Boiler Curves in Library

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Can someone direct me to where I can find an explanation of how the part-load boiler curves were developed? I can find the formula coefficients for the heat-input ratio in the BDLLIB.dat file and an explanation of how to apply them in the DOE2 Engineer's Manual. But how were the formulas and coefficients developed? Are they based on some study results described somewhere in the documentation? I am seeing very little part-load degradation in performance using the forced draft curve and I was wondering why. Thanks.

Brad Painting
Facility Strategies Group, LLC
1012 Market Street, Suite 307
Fort Mill, SC 29708
Phone: (803) 493-9706

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Hi Brad,
I don't know how the default boiler curves were developed, but...
It is easy enough to create custom curves based on manufacturer performance data, which is available for many boiler models.
There are other inputs that affect simulated fuel consumption in eQUEST besides the boiler HIR-FPLR curve and full-load HIR, including MIN-RATIO and STANDBY-TIME. If the boiler part-load ratio is below the MIN-RATIO, there are cycling losses based on the STANDBY-TIME. The MIN-RATIO is usually known based on the boiler model but I don't think I've seen published numbers on cycling losses sufficient to calculate STANDBY-TIME. But I have adjusted the defaults when calibrating a model to known fuel consumption.
The ASHRAE Handbook has some reference material. S32.6 is on boiler efficiency and includes an efficiency curve for a modulating boiler, showing efficiency improving slightly at part loads (instead of degrading) "from the increase in the ratio of heat exchanger surface area to heat input as the firing rate is reduced". F19.12 Boiler Model provides some fundamental research and lists references if you want to dig into it further.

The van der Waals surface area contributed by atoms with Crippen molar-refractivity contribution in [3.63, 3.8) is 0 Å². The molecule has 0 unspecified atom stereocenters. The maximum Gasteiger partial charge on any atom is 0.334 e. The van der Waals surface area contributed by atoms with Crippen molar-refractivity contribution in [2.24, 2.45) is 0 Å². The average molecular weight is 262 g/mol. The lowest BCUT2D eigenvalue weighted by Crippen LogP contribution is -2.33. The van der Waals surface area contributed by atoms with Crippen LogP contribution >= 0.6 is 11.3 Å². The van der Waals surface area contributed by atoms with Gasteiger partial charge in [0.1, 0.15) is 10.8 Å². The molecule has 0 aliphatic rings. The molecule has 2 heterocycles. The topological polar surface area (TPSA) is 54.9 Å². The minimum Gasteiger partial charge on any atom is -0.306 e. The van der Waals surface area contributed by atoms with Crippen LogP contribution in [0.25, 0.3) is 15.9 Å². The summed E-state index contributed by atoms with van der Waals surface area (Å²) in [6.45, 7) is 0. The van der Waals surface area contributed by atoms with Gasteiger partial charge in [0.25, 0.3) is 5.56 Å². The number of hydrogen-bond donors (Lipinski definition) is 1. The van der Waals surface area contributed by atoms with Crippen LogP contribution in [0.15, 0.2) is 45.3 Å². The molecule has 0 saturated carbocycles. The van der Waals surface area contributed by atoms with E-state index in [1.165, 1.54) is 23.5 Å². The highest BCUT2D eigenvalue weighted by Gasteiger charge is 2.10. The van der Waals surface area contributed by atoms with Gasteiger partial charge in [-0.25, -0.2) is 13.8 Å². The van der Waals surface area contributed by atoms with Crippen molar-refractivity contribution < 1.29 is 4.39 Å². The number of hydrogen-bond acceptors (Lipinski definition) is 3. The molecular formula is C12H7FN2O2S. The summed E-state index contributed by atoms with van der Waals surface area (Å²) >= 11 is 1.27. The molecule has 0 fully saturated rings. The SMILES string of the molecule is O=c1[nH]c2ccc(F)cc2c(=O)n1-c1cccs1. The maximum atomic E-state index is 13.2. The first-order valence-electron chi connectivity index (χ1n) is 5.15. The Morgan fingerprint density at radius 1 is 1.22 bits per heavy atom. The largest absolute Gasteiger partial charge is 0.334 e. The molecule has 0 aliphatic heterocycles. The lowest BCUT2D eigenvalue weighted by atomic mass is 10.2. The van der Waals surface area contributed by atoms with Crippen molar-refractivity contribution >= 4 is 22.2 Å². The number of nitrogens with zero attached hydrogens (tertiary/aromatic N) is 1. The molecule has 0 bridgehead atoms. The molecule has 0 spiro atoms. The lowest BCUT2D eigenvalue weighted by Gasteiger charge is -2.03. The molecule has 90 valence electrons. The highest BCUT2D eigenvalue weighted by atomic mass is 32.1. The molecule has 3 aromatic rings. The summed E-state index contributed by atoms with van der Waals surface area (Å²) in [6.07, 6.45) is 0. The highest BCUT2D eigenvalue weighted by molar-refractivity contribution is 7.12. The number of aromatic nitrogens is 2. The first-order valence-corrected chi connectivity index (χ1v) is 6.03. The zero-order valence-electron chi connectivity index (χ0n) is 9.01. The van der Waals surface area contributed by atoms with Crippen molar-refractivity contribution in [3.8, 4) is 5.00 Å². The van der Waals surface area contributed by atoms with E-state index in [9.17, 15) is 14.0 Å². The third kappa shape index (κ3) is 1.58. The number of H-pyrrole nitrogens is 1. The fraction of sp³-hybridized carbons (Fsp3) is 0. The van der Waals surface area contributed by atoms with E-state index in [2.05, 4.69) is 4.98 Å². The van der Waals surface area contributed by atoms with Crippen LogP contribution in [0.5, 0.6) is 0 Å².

Regards,
~Bill

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Although this old paper from 1990 dealt with PLR curves for residential equipment,
the concept is the same for commercial equipment.

Joe

Joe Huang
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Although this old paper from 1990 dealt with PLR curves for residential equipment,
the concept is the same for commercial equipment.

Joe

Joe Huang
White Box Technologies, Inc.
346 Rheem Blvd., Suite 205A
Moraga CA 94556
yjhuang at whiteboxtechnologies.com
http://weather.whiteboxtechnologies.com for simulation-ready weather data
(o) (925)388-0265
(c) (510)928-2683
"building energy simulations at your fingertips"

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Doesn't directly answer your question, but this report by Taylor
Engineering and PG&E discusses the DOE2.2 boiler curves and compares to
measured boiler performance:
http://www.etcc-ca.com/sites/default/files/OLD/images/boiler_research_project_-_ats-te_final_report_pcb_05092012.pdf
.

-Erik

*Erik Kolderup, PE, LEED AP*
erik at kolderupconsulting.com | 415.531.5198 | www.kolderupconsulting.com